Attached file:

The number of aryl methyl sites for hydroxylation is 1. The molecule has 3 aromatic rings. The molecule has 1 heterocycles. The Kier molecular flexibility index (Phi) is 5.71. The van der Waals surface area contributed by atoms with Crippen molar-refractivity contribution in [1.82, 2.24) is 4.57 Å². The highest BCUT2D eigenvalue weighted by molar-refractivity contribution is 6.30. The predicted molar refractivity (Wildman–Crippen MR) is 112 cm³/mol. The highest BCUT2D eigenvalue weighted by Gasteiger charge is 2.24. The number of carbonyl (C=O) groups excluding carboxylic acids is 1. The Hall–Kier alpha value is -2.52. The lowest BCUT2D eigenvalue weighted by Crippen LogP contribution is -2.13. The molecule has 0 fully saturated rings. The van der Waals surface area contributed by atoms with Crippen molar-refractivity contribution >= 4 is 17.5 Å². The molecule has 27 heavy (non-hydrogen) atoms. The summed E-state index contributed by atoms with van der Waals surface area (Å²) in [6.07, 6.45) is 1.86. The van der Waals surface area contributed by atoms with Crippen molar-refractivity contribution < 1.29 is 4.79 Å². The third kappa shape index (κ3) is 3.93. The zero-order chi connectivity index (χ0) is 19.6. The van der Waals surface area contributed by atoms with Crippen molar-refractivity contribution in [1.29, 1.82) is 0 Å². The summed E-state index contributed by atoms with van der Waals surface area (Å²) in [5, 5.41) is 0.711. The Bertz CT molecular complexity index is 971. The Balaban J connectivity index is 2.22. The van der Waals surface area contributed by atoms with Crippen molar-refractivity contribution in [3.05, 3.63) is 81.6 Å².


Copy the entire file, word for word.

The number of aryl methyl sites for hydroxylation is 1. The molecule has 3 aromatic rings. The molecule has 1 heterocycles. The Kier molecular flexibility index (Phi) is 5.71. The van der Waals surface area contributed by atoms with Crippen molar-refractivity contribution in [1.82, 2.24) is 4.57 Å². The highest BCUT2D eigenvalue weighted by molar-refractivity contribution is 6.30. The predicted molar refractivity (Wildman–Crippen MR) is 112 cm³/mol. The highest BCUT2D eigenvalue weighted by Gasteiger charge is 2.24. The number of carbonyl (C=O) groups excluding carboxylic acids is 1. The Hall–Kier alpha value is -2.52. The lowest BCUT2D eigenvalue weighted by Crippen LogP contribution is -2.13. The molecule has 0 fully saturated rings. The van der Waals surface area contributed by atoms with Crippen molar-refractivity contribution >= 4 is 17.5 Å². The molecule has 27 heavy (non-hydrogen) atoms. The summed E-state index contributed by atoms with van der Waals surface area (Å²) in [6.07, 6.45) is 1.86. The van der Waals surface area contributed by atoms with Crippen molar-refractivity contribution < 1.29 is 4.79 Å². The third kappa shape index (κ3) is 3.93. The zero-order chi connectivity index (χ0) is 19.6. The van der Waals surface area contributed by atoms with Crippen molar-refractivity contribution in [1.29, 1.82) is 0 Å². The summed E-state index contributed by atoms with van der Waals surface area (Å²) in [5, 5.41) is 0.711. The Bertz CT molecular complexity index is 971. The Balaban J connectivity index is 2.22. The van der Waals surface area contributed by atoms with Crippen molar-refractivity contribution in [3.05, 3.63) is 81.6 Å².